Broadbanding means collapsing salary grades and ranges into just a few wide levels or bands, each of which then contains a relatively wide range of jobs and salary levels.
Four main compensation issues that need to be addressed are comparable worth, pay secrecy, inflation and cost of living differentials.
Performance pay and incentives
The scientific use of financial incentives can be traced back to Frederick Taylor. While such incentives became somewhat less popular during the humsn relations era, most writers agree that they can be most effective.
Piece work is the oldest type of incentive plan. Here a worker is paid a piece rate for each unit he or she produces. With a straight piece work plan, workers are paid on the basis of the number of units produced. With a guaranteed piecework plan, each worker receives his or her rate (such as a minimum wage) regardless of how many units he or she produces.
Other useful incentive plans for plant personnel include the standard hour plan and group incentive plans. The former rewards workers by a percent premium that equals the percent by which their performance is above standard. Group incentive plans are useful where the workers jobs are highly interrelated.
Most sales personnel are paid on some type of salary plus commission (incentive) basis. The trouble with straight commission is that there is a tendency to focus on big ticket or quick sell items to disregard long term customer building . Management employees are often paid according to a bonus formula that ties the bonus to, for example, increased sales. Stock options are one of the most popular executive incentive plans.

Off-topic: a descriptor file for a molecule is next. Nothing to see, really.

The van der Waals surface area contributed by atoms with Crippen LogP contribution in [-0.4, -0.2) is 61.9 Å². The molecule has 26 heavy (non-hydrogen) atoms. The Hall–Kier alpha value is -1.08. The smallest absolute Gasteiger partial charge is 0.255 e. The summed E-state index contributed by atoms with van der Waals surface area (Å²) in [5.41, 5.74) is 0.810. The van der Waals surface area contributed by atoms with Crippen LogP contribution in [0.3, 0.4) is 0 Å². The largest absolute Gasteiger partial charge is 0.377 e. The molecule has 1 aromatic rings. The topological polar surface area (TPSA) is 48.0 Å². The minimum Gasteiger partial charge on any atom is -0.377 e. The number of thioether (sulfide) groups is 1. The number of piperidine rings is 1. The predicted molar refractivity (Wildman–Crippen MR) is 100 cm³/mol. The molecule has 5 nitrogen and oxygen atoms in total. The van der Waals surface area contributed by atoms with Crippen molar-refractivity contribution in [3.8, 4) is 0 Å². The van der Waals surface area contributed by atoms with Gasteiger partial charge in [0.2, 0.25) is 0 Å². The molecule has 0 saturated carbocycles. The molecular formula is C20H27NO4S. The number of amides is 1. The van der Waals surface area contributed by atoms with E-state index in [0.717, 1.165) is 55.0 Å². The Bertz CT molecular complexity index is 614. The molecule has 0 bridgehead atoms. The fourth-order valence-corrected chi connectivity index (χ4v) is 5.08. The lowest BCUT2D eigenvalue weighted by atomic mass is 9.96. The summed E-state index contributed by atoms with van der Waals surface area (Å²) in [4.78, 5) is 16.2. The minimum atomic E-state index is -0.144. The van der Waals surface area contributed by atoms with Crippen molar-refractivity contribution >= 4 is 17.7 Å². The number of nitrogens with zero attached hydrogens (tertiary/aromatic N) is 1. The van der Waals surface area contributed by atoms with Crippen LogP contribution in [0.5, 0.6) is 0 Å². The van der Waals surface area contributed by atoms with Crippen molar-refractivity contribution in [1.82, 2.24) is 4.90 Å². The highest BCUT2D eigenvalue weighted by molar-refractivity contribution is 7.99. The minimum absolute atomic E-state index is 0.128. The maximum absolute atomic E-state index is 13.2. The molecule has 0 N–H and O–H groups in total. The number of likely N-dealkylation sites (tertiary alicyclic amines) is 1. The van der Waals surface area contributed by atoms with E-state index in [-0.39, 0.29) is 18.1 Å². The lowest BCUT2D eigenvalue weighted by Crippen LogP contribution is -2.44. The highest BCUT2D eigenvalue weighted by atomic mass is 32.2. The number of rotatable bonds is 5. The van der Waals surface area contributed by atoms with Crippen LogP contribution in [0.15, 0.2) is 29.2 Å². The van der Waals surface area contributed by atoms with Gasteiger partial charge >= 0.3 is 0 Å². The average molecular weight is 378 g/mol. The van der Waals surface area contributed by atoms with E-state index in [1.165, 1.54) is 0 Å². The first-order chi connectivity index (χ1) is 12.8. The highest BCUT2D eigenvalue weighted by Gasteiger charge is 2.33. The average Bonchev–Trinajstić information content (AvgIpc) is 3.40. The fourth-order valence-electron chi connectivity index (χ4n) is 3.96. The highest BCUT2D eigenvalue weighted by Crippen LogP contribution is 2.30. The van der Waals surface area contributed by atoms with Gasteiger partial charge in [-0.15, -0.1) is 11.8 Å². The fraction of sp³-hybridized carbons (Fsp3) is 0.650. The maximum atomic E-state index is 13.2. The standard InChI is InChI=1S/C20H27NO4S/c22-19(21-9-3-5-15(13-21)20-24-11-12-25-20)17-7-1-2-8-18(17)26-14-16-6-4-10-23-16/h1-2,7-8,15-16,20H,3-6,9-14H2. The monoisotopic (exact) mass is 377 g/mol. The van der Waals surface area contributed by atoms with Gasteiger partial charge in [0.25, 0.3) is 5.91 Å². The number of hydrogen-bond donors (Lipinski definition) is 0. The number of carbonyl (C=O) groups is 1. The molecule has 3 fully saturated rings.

Profit sharing and the scanlon plan are examples of organization-wide incentive plans. The problem with such plans is that the link between a persons efforts and rewards is sometimes unclear. On the other hand, such plans may contribute to developing a sense of commitment among employees. Gainsharing and merit plans are two other popular plans.
When incentive plans fail, it is usually because a. the worker does not believe that effort on his or her part will lead to obtaining the reward, or b. the reward is not important to the person. Specific incentive plan problems, therefore, include unfair standards, fear of a rate cut, group restrictions, lack of understanding and lack of required tools for training.